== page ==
Homemade pasta with rocket, creme fraiche, basil and lemon

About once a month I get an obsessive impulse to clean out my food cupboard. It’s not the same as cleaning out your fridge; there’s no hygiene factor or risk of contamination, no mangy carrots or courgettes lurking at the back. It’s purely an exhibition of ‘anality’. I like it compartmentalised – tins and jars lower left, flours and sugars lower right, chocolate and treats upper left, etc, etc. Every time I embark on this fanatical cleaning venture, I always find a little something hidden away and forgotten about. Last time it was a bar of orange dark chocolate which I scoffed sitting on the kitchen counter, listening to the cricket on the radio. This time it was a bag of type ’00’ flour I had bought a couple of weeks ago with the intention of making pasta. So that’s what I did.

It’s been grey and rainy recently and I’ve been cooking a lot of hearty, ‘wintery’ meals designed to warm and soothe. The kinds of meals that are stuffed full of root vegetables, lentils and barley. Those dinners that sit on the hob long enough to steam up all the windows and make everyone unconsciously gravitate to the kitchen. Well, I’m sick of it. I wanted a taste of summer, something to trick myself into thinking of sun, sea and holidays, something fresh and relaxing. I wanted lemon and basil, basically.

I saw a vintage cookery show the other week. It was rubbish. Two old ladies cooking very old fashioned food in derelict houses in France. They did, however, make one thing that I liked the look of. They blended olive oil, double cream and wild rocket together to create a bright green sauce for pasta. I didn’t see any reason why lemon, basil and a bit of chilli wouldn’t work in there too…

Rocket and creme fraiche pasta with basil and lemon

400g type ’00’ pasta flour

4 large eggs

70g bag wild rocket, roughly chopped

300ml creme fraiche

Zest and juice of half a lemon

Good handful of basil leaves, roughly chopped

Pinch of dried chilli

1 onion, finely chopped

1 clove garlic, finely chopped

Salt and Pepper

Olive oil

I just made a very simple pasta dough. Put the flour in a large mixing bowl, make a well in the centre and add the eggs. Whisk with a fork, slowly going from the centre outward until fully combined. Once you have a sticky dough, flour your hands and knead until a bit firmer. Add more flour if it’s still too sticky. Turn out onto a floured surface and flatten it with your hands. Set your pasta machine on the lowest setting (1) and run the pasta through. Move up to 2 and run it through again. Keep running it through at these settings (1 then 2, 1 then 2…) until the dough becomes springy and elastic – about 5 or 6 times. At this point you can start moving up through the settings. I was making linguine so I stopped at setting ‘8’ because I didn’t want it too thin. I have a linguine and tagliatelle attachment for my pasta machine, so I ran it through the thinner of the two. Voila.

The sauce was easy. Put 3/4 of the rocket, the basil, creme fraiche, lemon zest and lemon juice in a food processor or blender. Turn on at a low setting and drizzle in some of the olive oil until the mixture loosens and then stop. Fry the onion and garlic in a pan until cooked and translucent. Add the chilli and then the sauce, check the seasoning and allow to heat through. Cook the pasta in boiling, salted water for 2 or 3 minutes and drain. Wilt the remaining rocket in the sauce and serve together with the pasta.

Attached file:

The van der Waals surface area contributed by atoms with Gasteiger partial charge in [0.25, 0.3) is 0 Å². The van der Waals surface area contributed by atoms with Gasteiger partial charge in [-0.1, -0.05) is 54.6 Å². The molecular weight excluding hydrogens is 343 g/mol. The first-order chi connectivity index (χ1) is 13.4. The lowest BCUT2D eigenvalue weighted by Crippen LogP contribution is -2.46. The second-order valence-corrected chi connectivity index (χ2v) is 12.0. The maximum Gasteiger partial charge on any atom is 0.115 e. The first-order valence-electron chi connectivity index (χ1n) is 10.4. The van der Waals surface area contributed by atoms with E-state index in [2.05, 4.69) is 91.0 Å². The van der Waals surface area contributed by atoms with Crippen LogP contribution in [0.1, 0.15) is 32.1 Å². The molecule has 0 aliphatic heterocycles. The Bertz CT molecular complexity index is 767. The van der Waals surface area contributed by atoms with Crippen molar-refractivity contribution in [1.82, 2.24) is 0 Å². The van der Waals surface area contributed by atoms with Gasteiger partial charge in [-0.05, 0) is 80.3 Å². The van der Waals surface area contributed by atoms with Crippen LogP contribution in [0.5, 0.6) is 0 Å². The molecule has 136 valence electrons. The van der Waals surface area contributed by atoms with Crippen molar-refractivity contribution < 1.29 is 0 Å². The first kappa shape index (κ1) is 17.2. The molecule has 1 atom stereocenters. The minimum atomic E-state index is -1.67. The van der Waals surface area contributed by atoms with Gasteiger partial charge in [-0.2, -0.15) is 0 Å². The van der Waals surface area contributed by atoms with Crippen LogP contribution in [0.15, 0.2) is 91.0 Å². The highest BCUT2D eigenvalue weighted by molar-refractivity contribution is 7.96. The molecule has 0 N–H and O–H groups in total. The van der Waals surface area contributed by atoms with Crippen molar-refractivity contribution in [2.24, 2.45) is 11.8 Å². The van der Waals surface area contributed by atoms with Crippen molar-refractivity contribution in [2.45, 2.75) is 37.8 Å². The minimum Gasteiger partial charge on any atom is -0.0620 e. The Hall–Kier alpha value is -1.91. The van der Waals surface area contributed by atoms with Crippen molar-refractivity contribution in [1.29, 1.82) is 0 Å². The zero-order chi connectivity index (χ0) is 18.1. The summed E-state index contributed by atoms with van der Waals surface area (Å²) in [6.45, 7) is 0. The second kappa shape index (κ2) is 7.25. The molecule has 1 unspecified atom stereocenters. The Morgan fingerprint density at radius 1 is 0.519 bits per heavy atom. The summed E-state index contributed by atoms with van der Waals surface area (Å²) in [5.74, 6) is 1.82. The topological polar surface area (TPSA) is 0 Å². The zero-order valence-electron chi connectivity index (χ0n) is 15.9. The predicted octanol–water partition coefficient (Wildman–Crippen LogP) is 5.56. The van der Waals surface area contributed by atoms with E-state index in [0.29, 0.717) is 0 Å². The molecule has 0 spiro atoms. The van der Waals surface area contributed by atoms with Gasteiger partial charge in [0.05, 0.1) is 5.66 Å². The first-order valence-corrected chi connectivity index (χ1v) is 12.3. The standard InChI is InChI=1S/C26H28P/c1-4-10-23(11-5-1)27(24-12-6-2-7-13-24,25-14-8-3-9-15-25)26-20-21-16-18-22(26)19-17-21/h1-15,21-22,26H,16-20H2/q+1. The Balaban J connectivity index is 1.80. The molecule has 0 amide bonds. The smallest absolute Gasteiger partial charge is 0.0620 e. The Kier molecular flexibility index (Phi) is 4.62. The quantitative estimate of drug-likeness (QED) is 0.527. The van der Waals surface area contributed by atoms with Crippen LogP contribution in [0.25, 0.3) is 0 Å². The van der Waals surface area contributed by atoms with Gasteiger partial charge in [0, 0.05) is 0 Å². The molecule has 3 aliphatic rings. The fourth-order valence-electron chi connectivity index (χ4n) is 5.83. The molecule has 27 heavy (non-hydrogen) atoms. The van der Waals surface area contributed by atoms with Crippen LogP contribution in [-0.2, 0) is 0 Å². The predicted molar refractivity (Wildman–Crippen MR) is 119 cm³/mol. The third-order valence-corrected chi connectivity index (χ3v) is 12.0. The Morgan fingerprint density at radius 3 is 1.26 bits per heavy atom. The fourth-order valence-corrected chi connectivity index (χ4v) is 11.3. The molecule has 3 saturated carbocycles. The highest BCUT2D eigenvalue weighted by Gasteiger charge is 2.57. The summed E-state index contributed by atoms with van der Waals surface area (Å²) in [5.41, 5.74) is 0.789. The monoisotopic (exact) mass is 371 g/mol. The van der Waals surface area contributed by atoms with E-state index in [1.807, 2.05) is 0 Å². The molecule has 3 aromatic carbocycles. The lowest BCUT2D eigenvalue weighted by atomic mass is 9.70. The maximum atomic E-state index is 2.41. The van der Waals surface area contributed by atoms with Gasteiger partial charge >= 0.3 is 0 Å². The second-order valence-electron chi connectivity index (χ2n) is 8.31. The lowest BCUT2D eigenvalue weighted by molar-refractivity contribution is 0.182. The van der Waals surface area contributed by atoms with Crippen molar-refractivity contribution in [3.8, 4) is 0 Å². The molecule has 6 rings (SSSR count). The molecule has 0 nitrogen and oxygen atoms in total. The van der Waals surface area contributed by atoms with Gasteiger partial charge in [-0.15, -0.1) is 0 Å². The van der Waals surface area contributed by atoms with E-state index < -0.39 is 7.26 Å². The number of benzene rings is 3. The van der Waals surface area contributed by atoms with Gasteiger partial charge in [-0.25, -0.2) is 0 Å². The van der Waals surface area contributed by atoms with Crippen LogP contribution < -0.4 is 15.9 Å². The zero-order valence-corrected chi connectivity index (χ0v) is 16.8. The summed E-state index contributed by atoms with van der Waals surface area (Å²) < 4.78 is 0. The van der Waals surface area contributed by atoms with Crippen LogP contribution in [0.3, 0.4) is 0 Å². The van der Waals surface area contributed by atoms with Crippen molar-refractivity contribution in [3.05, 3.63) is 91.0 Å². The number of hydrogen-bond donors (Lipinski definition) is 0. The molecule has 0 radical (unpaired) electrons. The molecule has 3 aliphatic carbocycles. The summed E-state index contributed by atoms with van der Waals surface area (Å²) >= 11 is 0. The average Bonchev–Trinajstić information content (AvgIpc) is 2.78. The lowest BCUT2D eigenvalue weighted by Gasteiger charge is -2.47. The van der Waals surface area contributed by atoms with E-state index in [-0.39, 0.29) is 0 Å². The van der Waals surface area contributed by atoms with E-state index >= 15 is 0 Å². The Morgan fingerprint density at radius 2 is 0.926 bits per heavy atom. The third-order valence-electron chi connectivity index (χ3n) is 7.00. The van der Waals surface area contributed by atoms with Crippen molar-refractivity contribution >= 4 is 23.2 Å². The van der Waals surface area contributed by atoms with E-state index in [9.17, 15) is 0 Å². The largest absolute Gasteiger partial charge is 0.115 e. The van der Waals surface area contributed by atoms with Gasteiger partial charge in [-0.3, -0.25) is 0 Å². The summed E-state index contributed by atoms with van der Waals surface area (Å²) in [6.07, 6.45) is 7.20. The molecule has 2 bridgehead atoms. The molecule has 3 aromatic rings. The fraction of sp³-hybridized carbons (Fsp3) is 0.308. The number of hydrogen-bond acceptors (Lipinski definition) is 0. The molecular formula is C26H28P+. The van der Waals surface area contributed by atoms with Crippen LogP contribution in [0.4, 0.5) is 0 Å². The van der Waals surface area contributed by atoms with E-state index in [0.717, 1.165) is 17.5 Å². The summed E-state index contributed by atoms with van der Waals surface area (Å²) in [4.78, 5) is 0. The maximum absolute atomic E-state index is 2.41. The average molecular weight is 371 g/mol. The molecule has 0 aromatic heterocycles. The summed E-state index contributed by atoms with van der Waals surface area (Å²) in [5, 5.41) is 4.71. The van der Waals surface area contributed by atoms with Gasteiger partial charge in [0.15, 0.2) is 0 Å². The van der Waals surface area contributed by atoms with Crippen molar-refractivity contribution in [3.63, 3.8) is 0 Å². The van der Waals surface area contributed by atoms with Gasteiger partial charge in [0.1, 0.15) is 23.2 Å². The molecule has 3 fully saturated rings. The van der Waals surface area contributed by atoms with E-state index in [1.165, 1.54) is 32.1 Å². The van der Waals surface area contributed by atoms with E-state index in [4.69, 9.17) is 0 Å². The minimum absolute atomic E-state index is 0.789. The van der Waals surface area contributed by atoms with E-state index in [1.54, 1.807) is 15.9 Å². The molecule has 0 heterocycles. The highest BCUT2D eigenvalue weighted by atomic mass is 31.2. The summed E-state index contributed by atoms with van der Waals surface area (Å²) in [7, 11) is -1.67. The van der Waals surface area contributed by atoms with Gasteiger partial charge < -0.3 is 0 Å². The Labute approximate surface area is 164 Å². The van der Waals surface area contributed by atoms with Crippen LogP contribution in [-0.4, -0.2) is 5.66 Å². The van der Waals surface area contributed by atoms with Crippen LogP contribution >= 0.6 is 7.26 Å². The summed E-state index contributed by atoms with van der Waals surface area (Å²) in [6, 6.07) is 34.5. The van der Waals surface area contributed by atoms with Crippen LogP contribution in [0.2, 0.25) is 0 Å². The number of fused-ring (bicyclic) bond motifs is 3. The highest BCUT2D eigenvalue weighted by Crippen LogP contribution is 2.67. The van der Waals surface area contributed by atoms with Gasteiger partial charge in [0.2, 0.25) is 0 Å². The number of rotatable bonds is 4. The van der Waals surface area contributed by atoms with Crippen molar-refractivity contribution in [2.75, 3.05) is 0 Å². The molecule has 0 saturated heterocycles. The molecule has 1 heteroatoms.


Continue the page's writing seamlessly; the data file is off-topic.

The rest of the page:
I served it with some roasted cherry tomatoes and a dusting of Parmesan, which went with it very well.

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Fennel and leek soup

When I’m poorly I tend to fall back on childhood favourites in an attempt to make myself feel better, almost using memories as a placebo. I think everyone has their traditional sickness staples they can rely on to make themselves more comfortable; mine always included a bowl of Neapolitan ice cream, a bottle of Lucozade and a pile of Iron Man comics. And of course soup.

If I felt nauseous, my mum would make me drink a pint of milk. It took me many years to realise that it just made me almost instantly sick; a pretty old-school remedy with a slightly cruel edge but better out than in I suppose. It’s this harking back to my youth that makes me always crave soup when ill.

Cream of chicken soup to be exact. I’m certainly not the only one to go down this route. The Spartans pretty much only ate ‘black soup’ (pig’s legs, blood, salt and vinegar) and they were pretty healthy. Steinbeck mentions its healing reputation in East Of Eden. Even Gandhi’s son was prescribed chicken soup when diagnosed with pneumonia. Couldn’t eat it though – vegetarian.

Managing to crawl to the fridge (like a slug) I found a potato, a couple of leeks, some old dill and a bulb of fennel. Is that right? A bulb? Or is it a head? Anyway, a pretty good haul for some healthy, re-energising soup to clear the head and vitalise the soul. Or something.

Not much needed for this one. Let the ingredients do the talking.

Fennel and leek soup.

1 bulb/head fennel, sliced

2 medium leeks, sliced

2 cloves garlic, peeled and sliced

1 medium potato

A handful of dill, chopped

1 tsp oregano

1 litre vegetable stock

Ground black pepper

Melt a bit of butter in a pan and add the leek, garlic and fennel. Simmer until softened. Add the potato and oregano and mix well. Pour in the stock and then simmer for around 20 minutes until the potato is cooked through. Blend the mixture until smooth.

Quick aside here – at this point my blender broke. When I tried to detach the top, the bottom snapped off pouring soup all over the worktop. It was so frustrating I nearly cried.